A PepsiCo water scandal illustrates the value of tap water. Especially in Denver.
Editor's Note: This blog was first published on the Denver Water Blog on Nov. 12.
At Denver Water, we make it our business to keep up with the latest water news, locally and around the world.
PepsiCo uses rigorously filtered tap water in Aquafina bottles.
One item that crossed our desk was this so-called PepsiCo “scandal.” The soft-drink giant has been taking its share of abuse lately after executives at Aquafina — owned by PepsiCo — admitted taking tap water (gasp!) and sending it through their rigorous, state-of-the-art purification process.
Well, duh. Forty-five percent of all bottled water in the United States comes from the tap.
This story has been in and out of the news for over a decade. You may recall:
In 2004, The Today Show asked the jarring question, “Is your bottled water coming from a faucet?”
In 2007, ABC News dug deep to get PepsiCo to admit its water comes from the tap.
Now, eight years later, here they come again.
Frankly, the attacks are silly and a little offensive to us, as we are proud providers of tasty tap water to 1.3 million people.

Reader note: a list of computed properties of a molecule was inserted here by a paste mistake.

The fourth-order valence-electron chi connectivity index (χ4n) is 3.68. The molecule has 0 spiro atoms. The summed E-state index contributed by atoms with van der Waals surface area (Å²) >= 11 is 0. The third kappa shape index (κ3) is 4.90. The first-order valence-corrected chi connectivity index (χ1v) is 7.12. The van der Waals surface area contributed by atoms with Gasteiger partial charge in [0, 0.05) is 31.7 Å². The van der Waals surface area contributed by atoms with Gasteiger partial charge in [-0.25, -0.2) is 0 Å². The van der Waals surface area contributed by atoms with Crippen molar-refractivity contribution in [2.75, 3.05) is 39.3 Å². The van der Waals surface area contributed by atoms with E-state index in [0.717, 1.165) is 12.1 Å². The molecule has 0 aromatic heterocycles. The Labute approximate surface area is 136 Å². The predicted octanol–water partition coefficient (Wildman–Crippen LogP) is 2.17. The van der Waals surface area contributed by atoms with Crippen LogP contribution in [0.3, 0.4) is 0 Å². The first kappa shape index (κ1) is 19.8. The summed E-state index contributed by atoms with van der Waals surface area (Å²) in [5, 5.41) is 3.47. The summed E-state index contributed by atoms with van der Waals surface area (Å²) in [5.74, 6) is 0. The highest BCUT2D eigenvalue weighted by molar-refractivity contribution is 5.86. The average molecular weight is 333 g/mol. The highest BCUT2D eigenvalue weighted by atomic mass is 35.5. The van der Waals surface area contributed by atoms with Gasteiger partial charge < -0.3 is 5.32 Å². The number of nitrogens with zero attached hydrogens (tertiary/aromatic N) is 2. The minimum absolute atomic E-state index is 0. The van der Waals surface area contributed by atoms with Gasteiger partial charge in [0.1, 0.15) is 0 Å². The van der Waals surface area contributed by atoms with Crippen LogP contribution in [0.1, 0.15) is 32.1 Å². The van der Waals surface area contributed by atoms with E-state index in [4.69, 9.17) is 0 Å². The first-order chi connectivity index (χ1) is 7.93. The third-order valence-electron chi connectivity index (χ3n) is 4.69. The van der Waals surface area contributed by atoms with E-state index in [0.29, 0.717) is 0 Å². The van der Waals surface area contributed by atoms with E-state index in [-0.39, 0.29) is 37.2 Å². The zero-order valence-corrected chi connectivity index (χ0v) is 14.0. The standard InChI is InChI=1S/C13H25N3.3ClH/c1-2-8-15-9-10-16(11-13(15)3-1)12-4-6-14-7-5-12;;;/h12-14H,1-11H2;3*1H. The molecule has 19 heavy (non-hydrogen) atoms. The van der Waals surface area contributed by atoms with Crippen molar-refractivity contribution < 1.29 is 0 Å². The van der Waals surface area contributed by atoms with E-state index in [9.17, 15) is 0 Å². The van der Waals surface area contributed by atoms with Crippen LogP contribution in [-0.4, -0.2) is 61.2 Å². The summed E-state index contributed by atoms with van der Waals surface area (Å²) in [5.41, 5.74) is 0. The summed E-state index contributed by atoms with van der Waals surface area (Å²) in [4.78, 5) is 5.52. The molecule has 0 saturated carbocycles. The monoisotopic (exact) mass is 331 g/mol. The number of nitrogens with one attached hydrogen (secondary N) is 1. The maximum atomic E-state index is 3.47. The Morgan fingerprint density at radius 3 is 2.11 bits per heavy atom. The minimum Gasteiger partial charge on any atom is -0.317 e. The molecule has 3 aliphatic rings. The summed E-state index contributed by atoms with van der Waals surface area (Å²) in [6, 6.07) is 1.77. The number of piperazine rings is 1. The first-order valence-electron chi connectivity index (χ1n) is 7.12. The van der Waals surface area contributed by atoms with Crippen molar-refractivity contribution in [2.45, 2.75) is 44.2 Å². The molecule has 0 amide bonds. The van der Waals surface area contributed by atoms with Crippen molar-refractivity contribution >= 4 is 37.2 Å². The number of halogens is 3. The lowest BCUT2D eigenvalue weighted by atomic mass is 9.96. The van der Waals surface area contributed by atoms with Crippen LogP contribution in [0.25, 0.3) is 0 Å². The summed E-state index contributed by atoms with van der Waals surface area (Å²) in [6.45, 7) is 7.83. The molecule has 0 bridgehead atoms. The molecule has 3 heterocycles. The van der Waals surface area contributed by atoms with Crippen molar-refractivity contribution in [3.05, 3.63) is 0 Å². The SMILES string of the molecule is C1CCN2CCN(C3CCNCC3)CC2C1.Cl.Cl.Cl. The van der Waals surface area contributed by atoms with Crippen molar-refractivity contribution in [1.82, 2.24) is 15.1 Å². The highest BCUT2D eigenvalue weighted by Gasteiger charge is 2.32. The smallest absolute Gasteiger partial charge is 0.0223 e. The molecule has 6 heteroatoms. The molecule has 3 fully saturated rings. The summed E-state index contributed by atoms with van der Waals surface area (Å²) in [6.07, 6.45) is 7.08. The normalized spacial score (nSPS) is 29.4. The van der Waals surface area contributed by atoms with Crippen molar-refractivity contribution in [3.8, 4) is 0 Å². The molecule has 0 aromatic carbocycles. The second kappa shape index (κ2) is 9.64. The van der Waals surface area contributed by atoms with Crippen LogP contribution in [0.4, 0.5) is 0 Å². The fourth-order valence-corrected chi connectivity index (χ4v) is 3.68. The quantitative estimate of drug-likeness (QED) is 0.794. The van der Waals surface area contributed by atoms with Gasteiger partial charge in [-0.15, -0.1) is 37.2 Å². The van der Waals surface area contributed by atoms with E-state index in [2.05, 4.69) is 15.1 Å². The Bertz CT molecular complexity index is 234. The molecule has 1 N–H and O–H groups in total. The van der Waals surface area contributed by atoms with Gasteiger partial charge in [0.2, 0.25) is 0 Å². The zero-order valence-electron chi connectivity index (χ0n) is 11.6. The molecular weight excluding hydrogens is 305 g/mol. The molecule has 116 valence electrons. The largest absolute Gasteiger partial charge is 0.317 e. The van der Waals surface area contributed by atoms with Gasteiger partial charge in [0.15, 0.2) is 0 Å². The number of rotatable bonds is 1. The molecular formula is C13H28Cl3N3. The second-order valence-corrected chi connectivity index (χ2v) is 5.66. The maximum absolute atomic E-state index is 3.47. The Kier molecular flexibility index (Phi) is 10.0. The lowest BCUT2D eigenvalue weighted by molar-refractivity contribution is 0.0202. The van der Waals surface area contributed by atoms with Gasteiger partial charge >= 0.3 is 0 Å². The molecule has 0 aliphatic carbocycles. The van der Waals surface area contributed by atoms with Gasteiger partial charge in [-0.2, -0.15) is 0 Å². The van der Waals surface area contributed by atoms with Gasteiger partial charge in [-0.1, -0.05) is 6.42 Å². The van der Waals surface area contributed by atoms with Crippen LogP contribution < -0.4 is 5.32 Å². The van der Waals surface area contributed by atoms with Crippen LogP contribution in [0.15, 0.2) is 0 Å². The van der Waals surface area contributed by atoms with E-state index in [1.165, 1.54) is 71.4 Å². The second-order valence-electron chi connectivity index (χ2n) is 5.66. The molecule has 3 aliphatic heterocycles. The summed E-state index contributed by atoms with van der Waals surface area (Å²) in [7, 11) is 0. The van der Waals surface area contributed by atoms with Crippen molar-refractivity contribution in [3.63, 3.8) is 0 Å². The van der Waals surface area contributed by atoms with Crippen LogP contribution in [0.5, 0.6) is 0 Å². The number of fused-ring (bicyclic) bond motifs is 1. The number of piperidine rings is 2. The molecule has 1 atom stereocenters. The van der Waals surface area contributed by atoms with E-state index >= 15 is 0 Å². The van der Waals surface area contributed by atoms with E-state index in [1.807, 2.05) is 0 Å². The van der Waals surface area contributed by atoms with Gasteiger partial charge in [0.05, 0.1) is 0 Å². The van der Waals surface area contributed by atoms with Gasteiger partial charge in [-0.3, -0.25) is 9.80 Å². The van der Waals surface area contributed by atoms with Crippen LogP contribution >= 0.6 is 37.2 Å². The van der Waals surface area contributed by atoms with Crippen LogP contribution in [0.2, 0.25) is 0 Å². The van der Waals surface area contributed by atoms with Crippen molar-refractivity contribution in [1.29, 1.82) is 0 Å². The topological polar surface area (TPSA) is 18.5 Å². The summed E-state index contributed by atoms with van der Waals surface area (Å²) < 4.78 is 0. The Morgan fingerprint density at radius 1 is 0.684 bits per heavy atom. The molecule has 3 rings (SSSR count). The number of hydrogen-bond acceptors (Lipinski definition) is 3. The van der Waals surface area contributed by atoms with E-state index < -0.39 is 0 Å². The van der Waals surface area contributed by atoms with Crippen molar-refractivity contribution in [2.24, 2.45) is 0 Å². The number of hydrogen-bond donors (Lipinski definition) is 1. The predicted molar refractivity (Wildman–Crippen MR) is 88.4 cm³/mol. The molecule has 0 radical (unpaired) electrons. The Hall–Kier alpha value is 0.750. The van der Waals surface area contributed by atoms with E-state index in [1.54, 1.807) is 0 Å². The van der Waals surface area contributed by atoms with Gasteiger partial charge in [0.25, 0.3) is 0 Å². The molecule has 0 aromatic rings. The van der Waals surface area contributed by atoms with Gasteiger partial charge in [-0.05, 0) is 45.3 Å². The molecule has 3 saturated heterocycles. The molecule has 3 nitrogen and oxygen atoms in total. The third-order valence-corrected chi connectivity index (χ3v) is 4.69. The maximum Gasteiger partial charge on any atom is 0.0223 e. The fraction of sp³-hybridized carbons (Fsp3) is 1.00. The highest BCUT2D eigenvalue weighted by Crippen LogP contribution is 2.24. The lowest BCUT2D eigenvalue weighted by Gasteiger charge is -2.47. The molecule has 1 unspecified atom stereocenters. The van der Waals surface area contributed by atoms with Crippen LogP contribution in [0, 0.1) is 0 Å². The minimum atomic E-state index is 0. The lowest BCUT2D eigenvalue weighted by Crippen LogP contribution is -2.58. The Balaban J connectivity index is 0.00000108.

So why no love for tap water, despite all the taste tests, exhaustive water quality analyses and countless studies proving tap water is perfectly clean and safe?
In the water-utility world, many of us have taken a fairly hard stance in favor of tap water, at the expense of bottled water. At Denver Water, we even threw down the bottled vs. tap gauntlet this summer. To recap:
- Tap water is every bit as safe as bottled water.
- Bottled water costs almost 3,000 times as much as tap water.
- Many bottled water companies, such as PepsiCo and Coca-Cola use tap water. (Coke somehow avoided the attacks on PepsiCo, even though the company does the same thing.)
- Denver Water’s water is sampled 16,000 times and undergoes 66,000 tests per year to ensure it remains of the highest quality.
- On average, Denver Water customers pay less than $3 for every 1,000 gallons of water.
- Tap water must adhere to more regulations than bottled water.
- And let’s not forget about those bottles. According to Brita, Americans drink about 48 billion (with a B!) bottles of water each year — enough to stretch around the planet 230 times. That’s quite a few plastic bottles, which are terrible for the environment.
OK, so we’re admittedly a little passionate about our local water. But, we also know that bottled water serves an invaluable purpose around the world and in times of crisis, especially when water is scarce or unsafe. We even provide bottled water to our own customers during emergencies that create extended water shortages.
But, when the water is clean, tap water is hardly something to avoid. In fact, particularly in Denver, it should be celebrated as one of the greatest achievements in the history of human civilization.